In the ‘90s, there was a lot of mistrust among our vendors. There was an antagonism toward farmers and other local vendors, and I saw that as destructive. The first step to correcting it was to decide to have a better relationship. Secondly, there was a realization that a competitive relationship between the co-op and our venders was lose-lose.
I opened up a dialogue right away. We decided to appoint primary suppliers for certain products. Rather than everyone growing broccoli and no one making money on the deal, we designated a supplier that we were going to purchase from and a backup supplier. We started working with the farmers and they started working together as well. Because they knew they had a market where they were going to be able to sell their products, they started to invest in their operations and build greenhouses, so their growing season started to expand. It was win-win-win: the co-op won, the farmers won and the consumers won.
You once got a feedback from a customer who was frustrated with the pricing at the co-op. Can you tell us about that?
The member said, “What am doing? Putting the farmer’s kid through college?” I thought, “Yes, that’s exactly what you’re supposed to do.” I pointed out that this is what we’re trying to do: make a system where everybody can make a living. You’re not going to have an agricultural system in your region if you don’t support the farmers.
Is that an idea that you also wanted to extend to the 370 people who work for the co-op?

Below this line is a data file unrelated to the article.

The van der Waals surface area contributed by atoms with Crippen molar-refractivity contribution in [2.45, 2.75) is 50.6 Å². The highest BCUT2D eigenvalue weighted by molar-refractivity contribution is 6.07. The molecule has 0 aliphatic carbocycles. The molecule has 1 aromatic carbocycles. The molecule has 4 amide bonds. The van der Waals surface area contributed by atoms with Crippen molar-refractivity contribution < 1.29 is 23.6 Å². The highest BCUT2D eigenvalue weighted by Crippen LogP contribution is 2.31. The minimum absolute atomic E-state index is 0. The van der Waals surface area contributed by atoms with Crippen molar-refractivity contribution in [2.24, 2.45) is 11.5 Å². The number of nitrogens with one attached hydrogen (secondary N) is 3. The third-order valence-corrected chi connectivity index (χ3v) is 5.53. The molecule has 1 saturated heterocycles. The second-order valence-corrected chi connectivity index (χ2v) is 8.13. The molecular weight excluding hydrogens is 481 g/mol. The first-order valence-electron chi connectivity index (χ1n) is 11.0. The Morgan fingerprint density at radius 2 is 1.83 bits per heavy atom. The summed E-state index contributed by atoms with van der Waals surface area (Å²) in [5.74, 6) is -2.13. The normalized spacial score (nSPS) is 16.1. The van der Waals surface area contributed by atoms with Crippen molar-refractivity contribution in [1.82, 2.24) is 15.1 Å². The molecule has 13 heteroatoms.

We felt it was a good business decision for us to be a place where people wanted to work and felt valued. Most grocery stores have 70 percent part-time employees, but 80 percent of our employees are full time with access to benefits once they work 30 hours a week. That’s part of our mission and our philosophy.
The reality is the grocery industry is a pretty low-paying industry and pretty competitive. We operate on a 1 percent margin or less. The biggest cost of operation is labor. It’s a constant struggle to be a place that people want to work, to give benefits that allow our employees to make a little money, send their kids to college, buy houses and cars — all those things that we want people to do to strengthen the society — amid a very, very tough economic situation. It’s a great balancing act, but our principals have held up over the years. People typically are not going to get rich working in a grocery store, but we give people a boost up.
In addition to your management of the Hanover Co-op Food Stores, you served on boards of many organizations in the co-operative industry, and shared time and resources to help other operations like the Littleton Co-Op get started. What made you such a successful leader within the movement?
Everywhere along the way, I had mentors and colleagues that taught me things about cooperation, management and interpersonal relationships. I was taken under the wing of people who were willing to be generous with their time and knowledge.
Then, the board allowed me a lot of latitude during my career to expand the reach of the Hanover Co-op to other cooperative entities, sharing our time and resources. By definition, a co-op is a place that takes more than one person to be successful. You have to have a lot of people working together.